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Dan DuffyDan Duffy
Counting Trees and Shrubs on the South Side of the Sahara using Cloud Computing

Wednesday, November 4, 2015
Building 3 Aud 11:00 AM
(Coffee and cookies at 10:30 AM)

As the combinations of remote sensing observations and model outputs have grown, scientists are increasingly burdened with both the necessity and complexity of large-scale data analysis. Scientists are increasingly applying traditional high performance computing (HPC) solutions to solve their "Big Data" problems. While this approach has the benefit of limiting data movement, HPC systems are optimized for large-scale simulations and not for data analysis.

To solve these issues and to alleviate some of the strain on the HPC environment, the NASA Center for Climate Simulation (NCCS) has created the Advanced Data Analytics Platform (ADAPT). ADAPT combines high performance computing and virtualization technologies to create an on-site private cloud specifically designed for large-scale data analytics. The NCCS has already deployed this system for use with a variety of Goddard research projects, including the Arctic Boreal Vulnerability Experiment (ABoVE). In order to extend this approach even further and to make this system as flexible as possible, the NCCS has coupled this private environment with a commercial cloud, namely Amazon Web Services (AWS). The result is a highly extensible and elastic hybrid cloud environment where users can start using systems and services at Goddard and burst into commercial clouds as needed.

In order to fully develop the hybrid cloud approach, the NCCS partnered with Dr. Compton Tucker (NASA Goddard) and Dr. Paul Morin (Univ. of Minnesota) on a project to estimate the tree and bush biomass over the entire arid and semi-arid zone on the south side of the Sahara. Drs. Tucker and Morin submitted a proposal to the Intel Head in the Clouds Challenge and were subsequently awarded a research grant for compute and storage capabilities in AWS. In order to estimate the amount of carbon stored and create a baseline for future research, approximately 100 terabytes of high resolution National Geospatial-Intelligence Agency (NGA) imagery must be analyzed. Since the ADAPT system cannot be dedicated to this project and must meet the requirements for several research teams, it will take approximately ten months of time to analyze all the data on NASA resources. Through the use of the hybrid cloud approach of combining local resources with AWS, the goal of this project is to finish the analysis in one month of time. This talk will motivate the need for hybrid cloud resources within NASA and highlight the information technology infrastructure being put in place that will dramatically speed up science.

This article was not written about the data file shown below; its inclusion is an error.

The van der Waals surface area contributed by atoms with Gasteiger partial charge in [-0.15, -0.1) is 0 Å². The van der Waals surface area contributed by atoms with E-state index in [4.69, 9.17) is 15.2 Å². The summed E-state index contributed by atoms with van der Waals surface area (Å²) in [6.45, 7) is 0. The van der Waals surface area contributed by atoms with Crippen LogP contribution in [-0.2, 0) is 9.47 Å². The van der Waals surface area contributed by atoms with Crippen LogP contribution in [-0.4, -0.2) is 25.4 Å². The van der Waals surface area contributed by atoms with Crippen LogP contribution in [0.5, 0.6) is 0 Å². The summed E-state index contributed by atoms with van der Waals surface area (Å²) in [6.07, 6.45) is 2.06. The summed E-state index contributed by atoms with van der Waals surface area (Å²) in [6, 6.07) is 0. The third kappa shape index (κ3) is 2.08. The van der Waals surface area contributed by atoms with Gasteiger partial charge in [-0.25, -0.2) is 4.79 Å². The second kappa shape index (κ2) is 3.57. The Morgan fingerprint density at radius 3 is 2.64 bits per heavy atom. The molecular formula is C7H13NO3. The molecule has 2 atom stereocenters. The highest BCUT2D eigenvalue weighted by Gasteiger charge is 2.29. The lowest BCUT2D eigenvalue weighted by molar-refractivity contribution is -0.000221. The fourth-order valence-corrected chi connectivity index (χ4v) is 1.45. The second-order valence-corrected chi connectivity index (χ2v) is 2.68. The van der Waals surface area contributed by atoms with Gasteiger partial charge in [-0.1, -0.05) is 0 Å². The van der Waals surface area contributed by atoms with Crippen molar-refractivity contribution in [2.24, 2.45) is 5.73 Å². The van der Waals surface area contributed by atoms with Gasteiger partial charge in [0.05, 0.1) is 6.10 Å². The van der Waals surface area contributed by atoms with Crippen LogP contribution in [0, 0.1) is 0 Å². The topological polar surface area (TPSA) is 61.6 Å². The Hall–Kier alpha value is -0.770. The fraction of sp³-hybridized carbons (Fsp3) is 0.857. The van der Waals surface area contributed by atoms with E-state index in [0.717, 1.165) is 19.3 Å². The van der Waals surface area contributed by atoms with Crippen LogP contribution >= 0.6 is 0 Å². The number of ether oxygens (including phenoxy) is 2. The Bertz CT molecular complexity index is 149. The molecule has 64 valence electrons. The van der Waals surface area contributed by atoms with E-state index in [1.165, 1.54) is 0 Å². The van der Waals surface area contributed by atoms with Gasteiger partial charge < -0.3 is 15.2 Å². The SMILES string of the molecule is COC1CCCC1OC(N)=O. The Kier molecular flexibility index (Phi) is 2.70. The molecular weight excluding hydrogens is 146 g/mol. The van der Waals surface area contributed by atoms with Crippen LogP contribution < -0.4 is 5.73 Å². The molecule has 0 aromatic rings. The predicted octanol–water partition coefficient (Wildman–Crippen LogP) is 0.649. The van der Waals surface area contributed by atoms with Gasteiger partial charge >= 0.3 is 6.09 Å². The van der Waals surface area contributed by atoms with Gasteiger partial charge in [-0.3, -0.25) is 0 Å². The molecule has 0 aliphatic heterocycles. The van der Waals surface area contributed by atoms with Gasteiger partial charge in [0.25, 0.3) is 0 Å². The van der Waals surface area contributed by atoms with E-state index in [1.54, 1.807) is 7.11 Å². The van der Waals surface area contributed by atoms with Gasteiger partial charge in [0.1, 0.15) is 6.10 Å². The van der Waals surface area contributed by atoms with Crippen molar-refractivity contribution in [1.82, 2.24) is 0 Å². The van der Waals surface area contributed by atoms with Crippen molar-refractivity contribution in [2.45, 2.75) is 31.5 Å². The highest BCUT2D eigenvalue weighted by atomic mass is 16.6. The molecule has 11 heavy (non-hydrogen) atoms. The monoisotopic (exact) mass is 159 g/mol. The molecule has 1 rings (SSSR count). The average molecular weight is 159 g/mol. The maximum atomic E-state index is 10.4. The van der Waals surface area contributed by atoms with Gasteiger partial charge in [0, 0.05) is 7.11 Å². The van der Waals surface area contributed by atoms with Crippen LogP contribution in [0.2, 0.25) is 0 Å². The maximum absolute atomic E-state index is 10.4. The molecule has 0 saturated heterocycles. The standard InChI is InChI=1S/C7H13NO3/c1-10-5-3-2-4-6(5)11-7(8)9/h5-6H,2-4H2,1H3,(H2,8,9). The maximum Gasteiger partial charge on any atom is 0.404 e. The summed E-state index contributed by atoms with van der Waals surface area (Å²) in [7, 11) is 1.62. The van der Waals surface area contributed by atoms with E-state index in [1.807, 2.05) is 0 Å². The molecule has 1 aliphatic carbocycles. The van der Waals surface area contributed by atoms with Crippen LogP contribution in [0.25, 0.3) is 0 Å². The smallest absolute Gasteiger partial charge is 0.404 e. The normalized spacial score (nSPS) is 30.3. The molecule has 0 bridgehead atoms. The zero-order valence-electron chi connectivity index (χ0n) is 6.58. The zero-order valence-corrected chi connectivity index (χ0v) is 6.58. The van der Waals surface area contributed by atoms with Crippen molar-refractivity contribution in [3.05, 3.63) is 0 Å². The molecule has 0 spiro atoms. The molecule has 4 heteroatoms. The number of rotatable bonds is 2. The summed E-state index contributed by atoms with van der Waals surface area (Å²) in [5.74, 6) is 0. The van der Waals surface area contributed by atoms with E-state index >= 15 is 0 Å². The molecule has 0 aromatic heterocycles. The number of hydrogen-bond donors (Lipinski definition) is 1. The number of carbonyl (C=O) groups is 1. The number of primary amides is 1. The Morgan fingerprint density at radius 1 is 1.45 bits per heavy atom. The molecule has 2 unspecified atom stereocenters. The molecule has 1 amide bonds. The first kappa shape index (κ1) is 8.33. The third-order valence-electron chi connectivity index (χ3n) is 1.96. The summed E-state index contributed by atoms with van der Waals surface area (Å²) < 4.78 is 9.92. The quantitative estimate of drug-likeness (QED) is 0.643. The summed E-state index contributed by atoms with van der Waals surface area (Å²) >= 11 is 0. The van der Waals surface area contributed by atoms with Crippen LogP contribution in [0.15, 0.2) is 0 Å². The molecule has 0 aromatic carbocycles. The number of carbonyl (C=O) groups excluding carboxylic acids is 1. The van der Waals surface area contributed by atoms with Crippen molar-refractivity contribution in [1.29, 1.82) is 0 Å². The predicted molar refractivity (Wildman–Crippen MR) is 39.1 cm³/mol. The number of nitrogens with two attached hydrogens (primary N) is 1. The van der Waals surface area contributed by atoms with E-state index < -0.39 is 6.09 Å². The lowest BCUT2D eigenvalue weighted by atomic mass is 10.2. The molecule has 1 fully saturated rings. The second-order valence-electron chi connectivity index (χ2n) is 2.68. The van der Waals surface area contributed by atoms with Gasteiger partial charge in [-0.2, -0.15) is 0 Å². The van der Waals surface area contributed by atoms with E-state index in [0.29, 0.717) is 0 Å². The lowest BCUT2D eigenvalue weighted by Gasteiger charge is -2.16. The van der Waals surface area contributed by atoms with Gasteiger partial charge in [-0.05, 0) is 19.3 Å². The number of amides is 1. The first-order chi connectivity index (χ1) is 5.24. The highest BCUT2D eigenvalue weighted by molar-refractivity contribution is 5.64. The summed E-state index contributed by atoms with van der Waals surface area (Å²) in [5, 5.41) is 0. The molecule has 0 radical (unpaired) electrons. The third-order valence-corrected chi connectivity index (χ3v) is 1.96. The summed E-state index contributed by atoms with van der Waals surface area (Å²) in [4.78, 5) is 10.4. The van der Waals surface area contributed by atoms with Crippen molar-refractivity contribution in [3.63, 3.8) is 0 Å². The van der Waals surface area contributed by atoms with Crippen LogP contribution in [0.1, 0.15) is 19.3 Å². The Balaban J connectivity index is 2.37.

Dr. Dan Duffy is head of the NASA Center for Climate Simulation (NCCS, Code 606.2), which provides high performance computing, storage, networking, and data systems designed to meet the specialized needs of the Earth science modeling communities. He has worked on a number of applied research and development projects to explore technologies for the next generation of high performance computing solutions for NASA scientists, including being the co-Investigator on the MERRA Analytics Service Project, which has lead to the formulation of Climate Analytics-as-a-Service (CAaaS). Prior to being the high performance computing lead, Dan served as the lead system engineer for the NCCS over the past 10 years where he has architected dramatic increases in computational and storage capabilities for NASA scientists. Before joining NASA in 2003, Dan worked on highly parallel applications for the Department of Defense (DoD). Dr. Duffy received undergraduate degrees in Physics and Computer Science from Western Kentucky University in 1990, M.S. in Physics and M.S. in Science Education from Florida State University in 1993, and his Ph.D. in theoretical physics from Florida State University in 1997. Dr. Duffy's research in physics focused on the properties of highly correlated electron systems with a specific focus toward a better understanding of high temperature superconductivity. Dr. Duffy has also taught high school physics, undergraduate physics (during his post doctoral work at the University of Santa Barbara), and has given tutorials on parallel methods for high performance applications.
IS&T Colloquium Committee Host: Keith Keller

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